Posted by Gary Robinson on
At some point in every runner's journey, they want to go a bit faster. The good news is that by adding one or two more intense workouts to your weekly schedule you can often quickly see improvements in speed and endurance. Our resident Community Manager and Coach, James Poole, details his top six favourite workouts to give your running a kick in the pants.
The Progression Run
This should be a staple workout for any aspiring runner and allows the body to warm up before running at a harder effort. It also teaches mental patience and the discipline to hold something for later in the run - an essential skill for longer races like half and full marathons. Progression runs start slow and end fast. Begin your run at an easy pace with successive increases in pace until you are running at a hard effort. This is not a tempo run or race effort, it is designed to increase aerobic endurance by gradually increasing pace.
The Fartlek Session
A Swedish word meaning Speed Play, Fartlek sessions are a great way to add some interest to your training, improve speed and build endurance. Unlike intervals where you typically stop or walk for recovery, Fartlek involves continuous running varying pace throughout the workout. You can do structured workouts using time or distance (say, 1 minute easy running, 1 minute hard) or unstructured runs using the surroundings (trees, lamppost or even cars) to act as the trigger for the change in pace. Either way, they can be a flexible way to workout using a high intensity session to push limits or low-intensity session when tapering for a race or easing back into running post-injury.
The Kenyan Hill Repeat
Kenyan Hill repeats involves continuous running up and down a hill at a solid steady pace for a defined duration. Unlike hill sprints where once at the top of the ascent you would jog back down while recovering (and gulping for air), with Kenyan hill running you turn immediately at the top and run back down the hill at a consistent pace. For example, if it takes two minutes running up the hill it should take two minutes running back down; you’ll need to push on the climb and relax and lengthen your stride on the downhill.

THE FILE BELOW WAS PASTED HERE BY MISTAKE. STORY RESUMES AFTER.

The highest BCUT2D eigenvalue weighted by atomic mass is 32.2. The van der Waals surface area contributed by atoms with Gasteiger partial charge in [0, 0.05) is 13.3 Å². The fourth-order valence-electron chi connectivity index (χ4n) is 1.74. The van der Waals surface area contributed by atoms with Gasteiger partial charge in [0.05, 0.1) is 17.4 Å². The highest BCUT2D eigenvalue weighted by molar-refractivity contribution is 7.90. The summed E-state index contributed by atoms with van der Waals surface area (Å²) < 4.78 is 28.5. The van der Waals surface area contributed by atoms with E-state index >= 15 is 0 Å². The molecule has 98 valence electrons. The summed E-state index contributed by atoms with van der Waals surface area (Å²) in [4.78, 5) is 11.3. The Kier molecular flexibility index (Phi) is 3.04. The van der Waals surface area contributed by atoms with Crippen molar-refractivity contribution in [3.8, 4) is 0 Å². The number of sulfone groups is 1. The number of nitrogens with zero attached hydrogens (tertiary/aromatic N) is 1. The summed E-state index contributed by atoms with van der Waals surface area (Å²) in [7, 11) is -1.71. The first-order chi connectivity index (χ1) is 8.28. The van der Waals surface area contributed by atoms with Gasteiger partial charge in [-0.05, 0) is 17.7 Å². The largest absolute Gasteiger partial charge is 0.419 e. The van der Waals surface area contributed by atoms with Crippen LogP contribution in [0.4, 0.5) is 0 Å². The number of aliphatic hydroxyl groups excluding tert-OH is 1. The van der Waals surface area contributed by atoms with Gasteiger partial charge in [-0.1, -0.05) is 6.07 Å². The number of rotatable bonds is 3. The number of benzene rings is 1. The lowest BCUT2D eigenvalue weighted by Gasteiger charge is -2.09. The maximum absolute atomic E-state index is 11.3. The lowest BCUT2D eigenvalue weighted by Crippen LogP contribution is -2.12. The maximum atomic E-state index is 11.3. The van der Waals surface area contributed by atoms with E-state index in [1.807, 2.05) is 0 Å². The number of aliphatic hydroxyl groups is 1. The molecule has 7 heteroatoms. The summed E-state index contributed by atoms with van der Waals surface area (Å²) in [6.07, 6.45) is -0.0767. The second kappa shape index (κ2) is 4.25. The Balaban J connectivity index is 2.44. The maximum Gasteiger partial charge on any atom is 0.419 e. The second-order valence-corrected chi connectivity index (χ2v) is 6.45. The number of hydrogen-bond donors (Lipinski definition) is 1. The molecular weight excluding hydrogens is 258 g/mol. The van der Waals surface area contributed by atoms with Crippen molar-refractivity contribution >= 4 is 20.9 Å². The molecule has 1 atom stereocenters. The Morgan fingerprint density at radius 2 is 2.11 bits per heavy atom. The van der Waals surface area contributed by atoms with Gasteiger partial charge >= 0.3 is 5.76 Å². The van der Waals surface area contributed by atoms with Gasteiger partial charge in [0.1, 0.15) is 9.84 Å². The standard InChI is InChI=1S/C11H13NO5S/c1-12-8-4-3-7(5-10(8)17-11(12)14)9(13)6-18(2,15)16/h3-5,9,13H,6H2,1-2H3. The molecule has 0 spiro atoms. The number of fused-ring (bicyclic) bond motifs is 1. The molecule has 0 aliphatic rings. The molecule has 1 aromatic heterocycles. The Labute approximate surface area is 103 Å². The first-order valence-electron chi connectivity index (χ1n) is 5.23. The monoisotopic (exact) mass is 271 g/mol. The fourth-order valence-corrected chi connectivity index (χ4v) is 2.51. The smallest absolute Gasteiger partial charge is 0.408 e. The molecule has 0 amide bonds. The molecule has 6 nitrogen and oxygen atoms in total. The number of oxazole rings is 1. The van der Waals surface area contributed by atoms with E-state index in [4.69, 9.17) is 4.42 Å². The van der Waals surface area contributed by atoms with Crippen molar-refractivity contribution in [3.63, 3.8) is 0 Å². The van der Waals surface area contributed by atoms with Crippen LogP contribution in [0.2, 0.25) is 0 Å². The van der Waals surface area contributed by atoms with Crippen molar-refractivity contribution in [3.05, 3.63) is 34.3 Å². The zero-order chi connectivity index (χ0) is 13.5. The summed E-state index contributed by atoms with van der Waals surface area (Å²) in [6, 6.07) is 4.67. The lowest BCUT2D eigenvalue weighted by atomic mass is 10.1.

The Fast Finish Long Run
This is a great workout for more advanced marathon runners and builds resilience and mental strength. The run starts at a normal easy long run pace but for the last third the pace gradually increases until the last miles (or kms) are run at nearly maximum pace. It is gruelling but very race-specific training and should only be done a few times during a marathon training cycle.
Named after the legendary running guru, Burt Yasso, for many this is a staple workout and an indicator of marathon performance. The thinking is that if you want to run a 4hr marathon you should aim to be able to complete 10 x 800m with each 800m effort taking four minutes - with four minutes of recovery in between. Starting a couple of months before race date building up from four or five to 10 over the duration, this should be done alongside regular marathon training. Surprisingly, it appears to correlate well to finish times and has become a go-to training session for aspiring marathon runners.
The Pace Coach Workout
It's important to remember that speed is simply a product of cadence multiplied by step length. By working on these two factors it is possible to improve run economy enabling you to go faster or further for the same amount of effort. The Pace Coach feature in NURVV Run takes a previous Quick Run as a benchmark and then uses real time coaching to prompt changes in cadence and step length. With audio, visual and haptic feedback all a runner needs to do is focus on the coaching to achieve the goal.